Depending on your background and culture, bedrooms are equipped with differing items for a healthy night sleep. In modern society, the use of a mattress, box springs, and traditional bed frame are commonplace.
In some societies, floor sleeping is still a cultural choice. How do you know what is the right surface for you? Today we are going to explore the different options you can use in the bedroom for sleep.
Starting with the traditional choice is a mattress and box spring. A firm mattress can prove beneficial to those with ailing back problems. With a firmer surface the bones absorb more of the pressure than a soft mattress which puts less stress on muscles and improving circulation.
The lower back support within a firm mattress helps support the sagging weight of your body meaning your weight is more equally distributed.
If you prefer side-sleeping, the cushion on the shoulders and hips better aligns on a soft mattress. It also helps better align the spine for those with chronic back pain. For heavier sleepers, a soft mattress can actually cause back issues for some sleepers.
Pillow-tops contain an additional upholstery layer sewn onto the top of the mattress for a plusher sleep. Innerspring mattresses use a steel coil support system. Though many inner springs are designed differently, a padding covers individually wrapped pocketed coils designed to contour to the bed support.
Latex mattresses are good for allergies as they are made from plant or petroleum based materials. Memory foam use a high-density polyurethane foam as the support system in the upper layer. Gel mattresses can offer comfort and heat dissipation features different from a traditional mattress.
For more than 1,200 years, the Japanese have used the tatamis as a sleeping surface. Starting at just a few inches thick, these traditional Japanese mattresses are used on the floor versus a bed frame.
Traditionally made from rice straw and soft rush straw, the pressure of one's body provides a little give on the straw construction. Wood chip boards or polystyrene foam is a more modern tatami mattress styling. These are a good option for those who would like to maximize a small space in the bedroom or try floor sleeping.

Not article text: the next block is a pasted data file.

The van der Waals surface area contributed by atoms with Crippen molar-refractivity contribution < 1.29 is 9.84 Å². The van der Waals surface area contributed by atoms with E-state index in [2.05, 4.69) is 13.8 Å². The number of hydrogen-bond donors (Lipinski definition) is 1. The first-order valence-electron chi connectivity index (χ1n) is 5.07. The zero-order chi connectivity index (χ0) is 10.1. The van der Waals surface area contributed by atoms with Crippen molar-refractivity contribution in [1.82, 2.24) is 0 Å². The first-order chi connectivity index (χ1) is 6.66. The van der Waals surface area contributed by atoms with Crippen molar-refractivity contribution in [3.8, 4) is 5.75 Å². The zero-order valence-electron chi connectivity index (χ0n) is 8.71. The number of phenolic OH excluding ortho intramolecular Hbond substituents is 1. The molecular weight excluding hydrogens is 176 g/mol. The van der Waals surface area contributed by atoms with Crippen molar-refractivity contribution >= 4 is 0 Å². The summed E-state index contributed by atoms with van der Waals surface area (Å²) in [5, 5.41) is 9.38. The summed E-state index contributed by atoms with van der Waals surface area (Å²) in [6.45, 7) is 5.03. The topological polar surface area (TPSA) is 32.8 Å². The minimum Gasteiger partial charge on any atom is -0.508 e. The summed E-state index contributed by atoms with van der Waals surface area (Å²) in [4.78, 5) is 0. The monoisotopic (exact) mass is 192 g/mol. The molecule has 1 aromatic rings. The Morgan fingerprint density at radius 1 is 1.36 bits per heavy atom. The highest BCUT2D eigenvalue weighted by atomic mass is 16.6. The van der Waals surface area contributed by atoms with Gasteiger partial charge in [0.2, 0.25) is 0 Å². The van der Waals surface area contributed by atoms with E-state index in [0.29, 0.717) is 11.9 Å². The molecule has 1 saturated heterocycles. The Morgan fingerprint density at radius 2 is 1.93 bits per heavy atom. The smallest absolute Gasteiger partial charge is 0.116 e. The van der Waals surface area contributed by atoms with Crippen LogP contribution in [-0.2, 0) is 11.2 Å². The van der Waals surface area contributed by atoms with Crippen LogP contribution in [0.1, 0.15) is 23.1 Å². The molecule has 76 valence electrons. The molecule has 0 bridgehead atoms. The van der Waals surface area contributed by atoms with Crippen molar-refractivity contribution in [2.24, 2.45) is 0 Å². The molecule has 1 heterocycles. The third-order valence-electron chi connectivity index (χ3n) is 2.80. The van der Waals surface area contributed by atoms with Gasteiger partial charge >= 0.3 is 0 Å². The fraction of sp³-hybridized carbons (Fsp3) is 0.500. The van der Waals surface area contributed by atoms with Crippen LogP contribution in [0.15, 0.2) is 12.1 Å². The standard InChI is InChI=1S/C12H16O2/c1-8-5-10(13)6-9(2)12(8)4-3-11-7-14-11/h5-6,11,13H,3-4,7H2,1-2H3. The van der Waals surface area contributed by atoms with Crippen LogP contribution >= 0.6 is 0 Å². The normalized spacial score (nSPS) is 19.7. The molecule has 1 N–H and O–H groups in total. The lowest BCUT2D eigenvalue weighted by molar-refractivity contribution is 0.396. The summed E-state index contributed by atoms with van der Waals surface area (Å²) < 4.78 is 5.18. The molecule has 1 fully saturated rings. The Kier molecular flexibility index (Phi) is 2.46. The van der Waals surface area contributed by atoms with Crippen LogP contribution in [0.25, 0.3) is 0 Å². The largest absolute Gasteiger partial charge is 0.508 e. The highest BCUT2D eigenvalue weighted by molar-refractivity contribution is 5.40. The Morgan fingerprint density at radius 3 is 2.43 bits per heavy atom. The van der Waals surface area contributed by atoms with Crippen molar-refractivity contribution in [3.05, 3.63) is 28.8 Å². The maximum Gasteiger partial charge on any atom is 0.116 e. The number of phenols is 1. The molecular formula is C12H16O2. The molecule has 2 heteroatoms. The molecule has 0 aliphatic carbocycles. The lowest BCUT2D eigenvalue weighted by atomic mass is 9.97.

Another traditional Japanese sleeping apparatus, the futon is normally thicker than a traditional tatami to support harder surfaces. A base can be added either metal or wood to create a layered and elevated option. This is another easy way to transition from a soft mattress to a floor mattress.
Created with natural plant materials, the massage mat is a thin sleeping pad that is more traditionally of Asian culture. With the idea of floor pillows or cushions, the matt is a space to move easily from space to space in smaller homes.
Great for traveling or single individuals, a hammock can easily be set up and is low cost. Hammocks do not harbor traditional dust mites like a mattress and makes clean up a breeze. Many are padded so a fitted sheet is not needed. Look for a cover that is machine washable.
For many the hammock is a choice when leaving near the water with the soothing sounds from the water creating the ambiance for sleep. Some equate sleeping in a hammock as relaxing as it sways with the wind or rocks from movement.
Differing from the massage mat, camping mats are normally self-inflating and easy for transport. At only a few inches thick and lightweight, this is a nice option for those who frequent camping and hiking. Back at home, some may want to continue using the camping mat as they transition from bed to floor.
Depending on the size and model, some air mattresses are more of a hassle than user-friendly. However, an air mattress is helpful when moving or transitioning to a new place.
Without the need of a headboard or footboard, the air mattress takes up less space and sets up quickly. A con to any inflatable device are leeks or wholes in the fabric. Take care when storing.
Options for Children
Kids may enjoy a number of these options as the mattress is less important to younger children. Once transitioning a child out of a crib to a larger bed, these are less expensive options that can be easily stored for more floor playing space. It also can provide extra time in purchasing an expensive option if the child still has accidents while potty training or sleeping.
How to Reach Out for Help
Though a surface change can help with a lack of sleep it could be another issue. To discover if there are underlying causes to your lack of sleep, contact the Alaska Sleep Education Center for a free 10 minute phone consultation. And if you live in the state of Alaska, our board-certified sleep specialists can even make a Home Sleep Test work for you by calling 1-855-AKSLEEP.